How Big Do Dwarf Rabbits Get
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How Big Do Dwarf Rabbits Get? [what is a dwarf rabbit]

Dwarf Rabbits are the smallest rabbit breeds and they also live longer. They are usually no more than one to five pounds fully grown and are often characterized by distinctive ears and a unique facial structure.

There are many different breeds of rabbits that are characterized as dwarf rabbits. Some of them earn this classification for their small size. Others possess an active ‘dwarfism’ gene.

What is a Dwarf Rabbit
What is a Dwarf Rabbit?

So how can you tell the difference? What rabbit breeds don’t have the dwarfing gene?

What are the different sizes and characteristics of various dwarf breeds? Keep reading to learn all about dwarf rabbits as pets!

What is a Dwarf Rabbit?

Dwarf rabbits are commonly thought to be rabbits under a certain weight size. However, this isn’t necessarily true.

Many experts separate ‘dwarf’ rabbits into two categories. True Dwarfs and False Dwarfs.

Physical Differences Between True and False Dwarf Rabbits

The most common is build. While true dwarfs almost always have a rounded body, false dwarfs come in many different physical configurations.

True Dwarf Rabbits

True Dwarfs are those breeds, or rabbits, which exhibit all of the main characteristics of the dwarf genetic trait.

True Dwarf Rabbits
True Dwarf Rabbits

True Dwarf rabbits have an inactive HMGA2 gene. It contributes to their small size.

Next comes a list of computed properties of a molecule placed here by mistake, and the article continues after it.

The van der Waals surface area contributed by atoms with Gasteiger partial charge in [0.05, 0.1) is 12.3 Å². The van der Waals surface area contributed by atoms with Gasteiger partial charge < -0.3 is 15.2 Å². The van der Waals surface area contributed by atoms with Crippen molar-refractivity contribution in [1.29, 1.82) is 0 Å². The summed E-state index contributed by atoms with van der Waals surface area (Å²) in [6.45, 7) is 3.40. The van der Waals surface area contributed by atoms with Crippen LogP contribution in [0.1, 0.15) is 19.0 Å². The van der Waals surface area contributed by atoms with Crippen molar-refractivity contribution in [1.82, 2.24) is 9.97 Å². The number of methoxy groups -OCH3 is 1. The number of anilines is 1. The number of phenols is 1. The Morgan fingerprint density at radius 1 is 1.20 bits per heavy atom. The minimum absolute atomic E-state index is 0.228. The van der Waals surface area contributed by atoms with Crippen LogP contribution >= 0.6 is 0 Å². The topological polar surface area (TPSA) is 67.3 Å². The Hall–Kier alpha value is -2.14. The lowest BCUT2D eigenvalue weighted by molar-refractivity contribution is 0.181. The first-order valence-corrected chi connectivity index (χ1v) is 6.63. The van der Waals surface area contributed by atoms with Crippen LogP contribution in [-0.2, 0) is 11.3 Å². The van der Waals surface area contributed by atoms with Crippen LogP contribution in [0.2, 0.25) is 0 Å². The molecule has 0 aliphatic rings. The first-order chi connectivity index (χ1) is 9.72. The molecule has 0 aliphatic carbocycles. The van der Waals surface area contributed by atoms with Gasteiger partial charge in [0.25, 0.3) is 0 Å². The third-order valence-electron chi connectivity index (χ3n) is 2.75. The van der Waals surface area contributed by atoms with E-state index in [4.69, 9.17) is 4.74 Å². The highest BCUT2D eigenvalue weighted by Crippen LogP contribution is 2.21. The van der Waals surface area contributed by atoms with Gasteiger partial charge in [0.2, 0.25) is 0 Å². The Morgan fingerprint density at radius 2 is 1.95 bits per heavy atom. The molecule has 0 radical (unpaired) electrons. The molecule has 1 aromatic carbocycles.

Dwarf Rabbit Characteristics

  • Round compact body
  • Small ears
  • Short noses
  • Short neck
  • Heads disproportionate to their body size
  • Baby-like facial structure

The American Rabbit Breeders Association only recognizes certain breeds as True Dwarf breeds among domesticated rabbits. 

False Dwarf Rabbits

False dwarfs are rabbits that possess the small size of a dwarf rabbit but do not have the inactive HMGA2 dwarfing gene.

False Dwarf Rabbits
False Dwarf Rabbits

While they can possess similar features to a True Dwarf they don’t necessarily share all the characteristics.

False dwarfs are brought into existence via selective breeding. Sometimes they are bred with true dwarfs to maintain the small size while lowering the risk for unhealthy characteristics.

Due to breeding for small size, some rabbits in False Dwarf breeds may naturally present the dwarfism gene. 

Can You Breed Two Dwarf Rabbits Together?

Experts say it is very risky to breed two True Dwarf rabbits, as a double dwarf gene is fatal.

Dwarf Rabbit Breeds